Wednesday, April 04, 2012

Walking places

It appears my last post created a small flutter of activity as my comments regarding Doha becoming a city was noted on dohanews. One of the comments from the website caught my interest:

“Where do you live so you can walk places? I'm curious & envious.”

I live in the older parts of the city, in the labyrinths of apartment buildings where narrow roads are clogged with parked cars, faintly-lit cheap restaurants, corner stores, smoky shisha cafes and 15-riyal barbers. Neighborhoods like Mansoura, Najma, and Musherib. Where most Westerners don't live.

When I first arrived in Doha I, like other Westerners, lived in a nice walled compound with manicured lawns and a clubhouse with a pool, tennis court and other facilities. It was out near Salwa road and if I wanted to go out for a walk there was little to see. Strip malls full of furniture stores or neighborhoods of homes and compounds with high walls surrounding them. The only life was the constant traffic on the roads, resulting in long commutes to and from work. Living there certainly was not unpleasant but not very interesting.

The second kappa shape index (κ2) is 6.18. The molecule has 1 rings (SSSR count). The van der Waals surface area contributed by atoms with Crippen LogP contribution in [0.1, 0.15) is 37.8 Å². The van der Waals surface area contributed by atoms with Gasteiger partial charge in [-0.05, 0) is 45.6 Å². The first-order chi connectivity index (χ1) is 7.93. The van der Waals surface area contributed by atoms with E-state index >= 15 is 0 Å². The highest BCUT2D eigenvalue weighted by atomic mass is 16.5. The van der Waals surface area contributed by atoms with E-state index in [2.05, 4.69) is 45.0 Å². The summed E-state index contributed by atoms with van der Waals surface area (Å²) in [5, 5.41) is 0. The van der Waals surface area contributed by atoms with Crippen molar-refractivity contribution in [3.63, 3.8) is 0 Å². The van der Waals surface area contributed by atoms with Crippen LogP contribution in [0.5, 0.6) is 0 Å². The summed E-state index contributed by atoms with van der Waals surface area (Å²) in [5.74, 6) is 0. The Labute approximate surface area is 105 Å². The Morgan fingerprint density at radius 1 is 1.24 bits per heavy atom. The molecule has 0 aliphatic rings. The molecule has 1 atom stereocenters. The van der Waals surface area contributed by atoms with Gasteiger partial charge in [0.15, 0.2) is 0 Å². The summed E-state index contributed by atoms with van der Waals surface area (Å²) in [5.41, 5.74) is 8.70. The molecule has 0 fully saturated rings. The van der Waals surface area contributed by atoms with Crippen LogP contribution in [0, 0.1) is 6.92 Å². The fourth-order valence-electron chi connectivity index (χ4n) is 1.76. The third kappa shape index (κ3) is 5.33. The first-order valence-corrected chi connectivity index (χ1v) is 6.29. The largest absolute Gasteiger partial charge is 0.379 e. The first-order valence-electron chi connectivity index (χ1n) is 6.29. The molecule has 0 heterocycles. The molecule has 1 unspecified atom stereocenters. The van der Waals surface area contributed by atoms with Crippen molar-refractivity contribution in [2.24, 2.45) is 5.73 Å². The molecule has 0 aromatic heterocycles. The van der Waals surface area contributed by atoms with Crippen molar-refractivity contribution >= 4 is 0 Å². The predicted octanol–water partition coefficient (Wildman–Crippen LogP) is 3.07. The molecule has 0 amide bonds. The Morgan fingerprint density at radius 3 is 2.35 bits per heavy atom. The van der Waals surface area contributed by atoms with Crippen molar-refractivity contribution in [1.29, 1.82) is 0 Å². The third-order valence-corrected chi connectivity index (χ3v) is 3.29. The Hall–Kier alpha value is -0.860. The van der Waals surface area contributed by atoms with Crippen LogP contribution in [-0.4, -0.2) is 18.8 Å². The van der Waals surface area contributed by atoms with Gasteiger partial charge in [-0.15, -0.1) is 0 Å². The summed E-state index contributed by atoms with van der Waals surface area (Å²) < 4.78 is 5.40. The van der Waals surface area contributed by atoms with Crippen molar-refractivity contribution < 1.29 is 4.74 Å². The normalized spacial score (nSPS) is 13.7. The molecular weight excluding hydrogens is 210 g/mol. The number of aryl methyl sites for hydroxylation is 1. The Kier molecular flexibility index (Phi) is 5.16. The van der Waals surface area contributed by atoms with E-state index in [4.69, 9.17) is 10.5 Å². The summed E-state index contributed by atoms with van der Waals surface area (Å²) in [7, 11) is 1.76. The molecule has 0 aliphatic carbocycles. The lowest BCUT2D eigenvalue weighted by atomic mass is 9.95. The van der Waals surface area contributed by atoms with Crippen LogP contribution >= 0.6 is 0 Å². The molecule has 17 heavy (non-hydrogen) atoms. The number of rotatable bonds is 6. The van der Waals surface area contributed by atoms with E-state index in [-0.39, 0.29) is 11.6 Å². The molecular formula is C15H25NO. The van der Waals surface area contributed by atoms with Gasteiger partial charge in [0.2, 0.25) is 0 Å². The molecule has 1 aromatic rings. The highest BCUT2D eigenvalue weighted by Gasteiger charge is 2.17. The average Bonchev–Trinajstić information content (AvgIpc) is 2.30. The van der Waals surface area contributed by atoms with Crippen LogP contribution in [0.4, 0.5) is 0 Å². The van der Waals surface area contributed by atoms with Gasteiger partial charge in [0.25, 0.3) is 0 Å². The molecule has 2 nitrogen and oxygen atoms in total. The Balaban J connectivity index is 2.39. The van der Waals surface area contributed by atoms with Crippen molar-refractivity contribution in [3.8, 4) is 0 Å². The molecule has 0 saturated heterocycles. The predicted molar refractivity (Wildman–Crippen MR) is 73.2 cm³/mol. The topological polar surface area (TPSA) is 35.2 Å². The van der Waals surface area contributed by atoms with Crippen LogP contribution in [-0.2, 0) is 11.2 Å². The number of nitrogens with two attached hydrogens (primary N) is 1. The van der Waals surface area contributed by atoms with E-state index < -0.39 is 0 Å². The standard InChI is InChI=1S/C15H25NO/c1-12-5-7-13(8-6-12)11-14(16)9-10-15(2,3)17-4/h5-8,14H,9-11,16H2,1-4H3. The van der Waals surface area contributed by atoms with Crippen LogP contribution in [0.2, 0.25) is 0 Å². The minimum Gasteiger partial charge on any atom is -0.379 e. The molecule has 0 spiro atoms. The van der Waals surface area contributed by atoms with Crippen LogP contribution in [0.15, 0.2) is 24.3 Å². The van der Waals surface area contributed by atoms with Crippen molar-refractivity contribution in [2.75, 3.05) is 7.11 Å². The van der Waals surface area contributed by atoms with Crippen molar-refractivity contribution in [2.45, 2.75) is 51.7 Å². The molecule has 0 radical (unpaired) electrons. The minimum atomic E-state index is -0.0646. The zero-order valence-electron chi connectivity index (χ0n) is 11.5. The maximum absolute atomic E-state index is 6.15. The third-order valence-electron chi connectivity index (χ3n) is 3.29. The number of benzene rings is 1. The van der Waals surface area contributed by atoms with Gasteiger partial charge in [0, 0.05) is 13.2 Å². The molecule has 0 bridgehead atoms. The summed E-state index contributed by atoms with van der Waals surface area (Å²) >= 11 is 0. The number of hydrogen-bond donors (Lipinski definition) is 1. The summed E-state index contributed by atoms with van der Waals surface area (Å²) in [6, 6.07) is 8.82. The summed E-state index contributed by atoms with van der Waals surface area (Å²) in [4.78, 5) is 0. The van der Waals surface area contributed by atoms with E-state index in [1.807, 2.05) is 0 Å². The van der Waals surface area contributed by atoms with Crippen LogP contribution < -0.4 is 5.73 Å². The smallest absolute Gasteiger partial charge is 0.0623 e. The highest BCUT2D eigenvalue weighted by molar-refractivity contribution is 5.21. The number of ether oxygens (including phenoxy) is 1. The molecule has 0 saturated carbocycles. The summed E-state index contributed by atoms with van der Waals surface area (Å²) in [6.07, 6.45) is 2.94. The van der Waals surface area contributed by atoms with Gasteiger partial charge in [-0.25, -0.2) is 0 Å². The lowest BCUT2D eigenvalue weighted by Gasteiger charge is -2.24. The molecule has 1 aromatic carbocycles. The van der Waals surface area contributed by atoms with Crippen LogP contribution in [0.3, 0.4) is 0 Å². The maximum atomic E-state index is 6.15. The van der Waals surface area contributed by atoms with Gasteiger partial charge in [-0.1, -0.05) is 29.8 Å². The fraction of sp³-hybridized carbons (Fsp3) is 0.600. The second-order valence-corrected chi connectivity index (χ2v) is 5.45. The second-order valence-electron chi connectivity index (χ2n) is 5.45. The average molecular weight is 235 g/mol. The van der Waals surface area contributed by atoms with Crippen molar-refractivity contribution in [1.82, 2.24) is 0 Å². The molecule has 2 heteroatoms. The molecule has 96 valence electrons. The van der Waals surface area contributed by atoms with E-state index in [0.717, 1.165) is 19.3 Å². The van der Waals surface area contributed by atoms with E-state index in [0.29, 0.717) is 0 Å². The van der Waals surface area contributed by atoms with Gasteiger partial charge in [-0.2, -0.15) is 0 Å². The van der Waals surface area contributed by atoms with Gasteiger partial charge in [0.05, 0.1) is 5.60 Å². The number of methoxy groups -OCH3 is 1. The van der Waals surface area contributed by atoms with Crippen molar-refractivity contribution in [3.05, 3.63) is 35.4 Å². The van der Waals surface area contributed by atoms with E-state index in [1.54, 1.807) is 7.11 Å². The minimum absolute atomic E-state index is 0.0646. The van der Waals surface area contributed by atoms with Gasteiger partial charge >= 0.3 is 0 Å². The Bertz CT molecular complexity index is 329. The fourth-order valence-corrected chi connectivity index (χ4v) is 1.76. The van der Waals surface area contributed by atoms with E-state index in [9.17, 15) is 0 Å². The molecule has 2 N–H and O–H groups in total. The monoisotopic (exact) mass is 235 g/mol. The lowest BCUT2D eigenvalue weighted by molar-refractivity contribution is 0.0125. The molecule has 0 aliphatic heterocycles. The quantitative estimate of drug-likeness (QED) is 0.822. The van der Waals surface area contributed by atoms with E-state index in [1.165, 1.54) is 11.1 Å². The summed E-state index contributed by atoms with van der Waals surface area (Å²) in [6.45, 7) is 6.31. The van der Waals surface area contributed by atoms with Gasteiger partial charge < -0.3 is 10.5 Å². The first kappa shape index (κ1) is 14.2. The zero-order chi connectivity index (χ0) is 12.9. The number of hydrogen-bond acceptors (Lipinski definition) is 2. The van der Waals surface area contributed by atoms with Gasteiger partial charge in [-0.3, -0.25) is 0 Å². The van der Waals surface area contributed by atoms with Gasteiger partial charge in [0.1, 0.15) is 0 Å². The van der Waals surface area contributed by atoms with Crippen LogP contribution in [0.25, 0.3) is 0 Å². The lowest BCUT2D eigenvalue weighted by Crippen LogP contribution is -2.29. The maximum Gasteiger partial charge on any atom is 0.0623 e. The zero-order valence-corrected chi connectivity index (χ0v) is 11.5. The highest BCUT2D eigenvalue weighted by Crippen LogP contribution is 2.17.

Tired of the commute I moved to an apartment in West Bay, thinking that life amongst the skyscrapers would be better.

It wasn't much better. Aside from City Centre Mall there wasn’t much to see except tall skyscrapers surrounded by parking lots. With the exception of people walking in and out of the mall there were few people walking around and little to do in the neighborhood itself. It was sterile.